Emily Pilloton

Help Support AFH California Wild Fire Response!

by , 10/26/07

Architecture for Humanity, Own The day, humanitarian design, disaster design, design like you give a damn, cameron sinclair, Southern California fires, AFH San Diego, AFH Los Angeles, San Diego Rebuild

As the fires in California continue to rage, Architecture for Humanity is already on the move, with architects planning reconstruction, and the local Los Angeles and San Diego chapters helping families and businesses in their times of crisis. The San Diego Chapter, Rebuild, responded earlier this week by volunteering in the evacuation center at Qualcomm Stadium. Architecture for Humanity Los Angeles is also partnering with Rebuild San Diego to mount a regional-wide response including sharing information regarding local municipalities’ relief efforts. In the meantime, AFH needs your support- financial and volunteer aid. Donate directly here, or if you’re in the area, go volunteer!


Volunteer opportunities for Qualcomm Stadium can be found near Gate A. Approximately 400 evacuated senior citizens (ages 70 to 90) were sent to San Diego High, 1402 Park Blvd. AFH San Diego Rebuild are there at the moment, still seeking food, toiletries, bedding, etc. Volunteers near the Del Mar area can contact 858-792-5245 for further instructions. To make donations of feed and hay for horses, contact 858-509-5245.

+ Architecture for Humanity

+ Rebuild via Open Architecture Network

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4 Comments

  1. GShorey November 13, 2007 at 4:18 am

    What about reforestation for humanity? How come no body is considering expanding on California’s existing forest areas now that the chance presents itself? Why isn’t anybody considering rebuilding the forest areas and removing the settlements from there? I will certainly agree with jf’s comment on “it not being too great a leap to say …….. ” And if one doesn’t really agree, or this seems too rhetorical, then i would go so far as to question the humanitarian angle of Architecture for Humanity. Is this humanity at the cost of nature?

  2. Troy Hooper October 27, 2007 at 8:38 pm

    You can also go to socalfirehelp.com and register your name if you’ve been displaced by the fire and looking for housing or if you own a home and are willing to lease it out or donate. The site has helpful information, resources and links for evacuees too.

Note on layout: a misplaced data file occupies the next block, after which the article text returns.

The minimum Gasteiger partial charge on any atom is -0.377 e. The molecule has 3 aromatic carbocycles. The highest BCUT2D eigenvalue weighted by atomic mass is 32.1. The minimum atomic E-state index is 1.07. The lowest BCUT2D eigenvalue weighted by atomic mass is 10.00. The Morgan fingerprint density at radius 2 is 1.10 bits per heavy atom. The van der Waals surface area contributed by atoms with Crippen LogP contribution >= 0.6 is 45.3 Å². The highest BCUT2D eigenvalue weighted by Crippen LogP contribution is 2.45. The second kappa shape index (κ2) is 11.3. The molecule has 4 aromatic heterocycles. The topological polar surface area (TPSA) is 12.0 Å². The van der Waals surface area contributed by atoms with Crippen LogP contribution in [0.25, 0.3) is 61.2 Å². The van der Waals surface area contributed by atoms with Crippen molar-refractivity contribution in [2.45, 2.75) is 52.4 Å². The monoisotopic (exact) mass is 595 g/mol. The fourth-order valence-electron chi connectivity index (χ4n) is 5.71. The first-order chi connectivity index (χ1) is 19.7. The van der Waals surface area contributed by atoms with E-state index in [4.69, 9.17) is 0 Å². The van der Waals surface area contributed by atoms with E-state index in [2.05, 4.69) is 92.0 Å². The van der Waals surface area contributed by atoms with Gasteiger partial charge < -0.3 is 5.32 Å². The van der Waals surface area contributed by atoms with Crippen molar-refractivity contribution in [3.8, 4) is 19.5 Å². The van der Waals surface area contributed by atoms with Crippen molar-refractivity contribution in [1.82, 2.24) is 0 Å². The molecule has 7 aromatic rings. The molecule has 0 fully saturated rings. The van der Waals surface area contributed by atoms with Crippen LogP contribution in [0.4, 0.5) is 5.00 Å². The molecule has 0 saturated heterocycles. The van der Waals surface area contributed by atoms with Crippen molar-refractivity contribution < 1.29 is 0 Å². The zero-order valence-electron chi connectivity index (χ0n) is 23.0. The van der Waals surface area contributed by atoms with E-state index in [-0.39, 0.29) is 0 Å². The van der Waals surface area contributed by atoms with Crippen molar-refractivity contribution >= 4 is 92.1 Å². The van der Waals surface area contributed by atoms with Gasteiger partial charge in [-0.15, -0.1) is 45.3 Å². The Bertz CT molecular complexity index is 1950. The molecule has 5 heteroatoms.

3. jf October 26, 2007 at 5:15 pm

    Dustin,

    Your point is one of the lessons that I think we can take awy from this horrible disaster. There is no value gained from homes and privately-held property being torched. But one thing that I hope the general public takes away from this is that, perhaps, building homes in the path of terrain that MUST cyclically burn in order for it to sustain itself, is an INCREDIBLE error of human judgement. And it is not too great a leap to say that we shouldn’t build in the middle of OTHER natural ecologies. Development can occur IN UNION with nature, not IN PLACE of nature.

    The Los Angeles chapter of Architecture for Humanity is organizing an event to host this kind of discussion next Saturday, Nov. 3rd. Please visit our site www,afhla.org for more details, and join our email list for updates on these upcoming events. Thanks for listening!

  4. dustin October 26, 2007 at 1:27 pm

    devil’s advocate:

    i know it sounds insensitive and i definitely do not mean it as such, but do you think that our fire/forest management (i.e. not letting *natural* wild fires burn – for fear of timber value and real estate loss) is partially responsible here (duff/underbrush build up and then when a fire finally does happen it has lots of fuel, more than it would if they happened annually)? and really with all the water transport that supporting desert communities requires it may be that there is a “greener” solution than rebuilding a city that shouldn’t really exist in the first place, at least not in its current incarnation…

    solution (i hope somebody is listening):

    rebuild with fire proof materials – materials that are appropriate to the region (cob, adobe, cement/concrete – not wood shipped from somewhere else) and when rebuilding pay special attention to rainwater catchment systems, composting toilets, greywater reuse, native landscaping/vegetation and low water usage in general…

    check out the living building challenge – it’s many great examples of how a building ought to be re/built…

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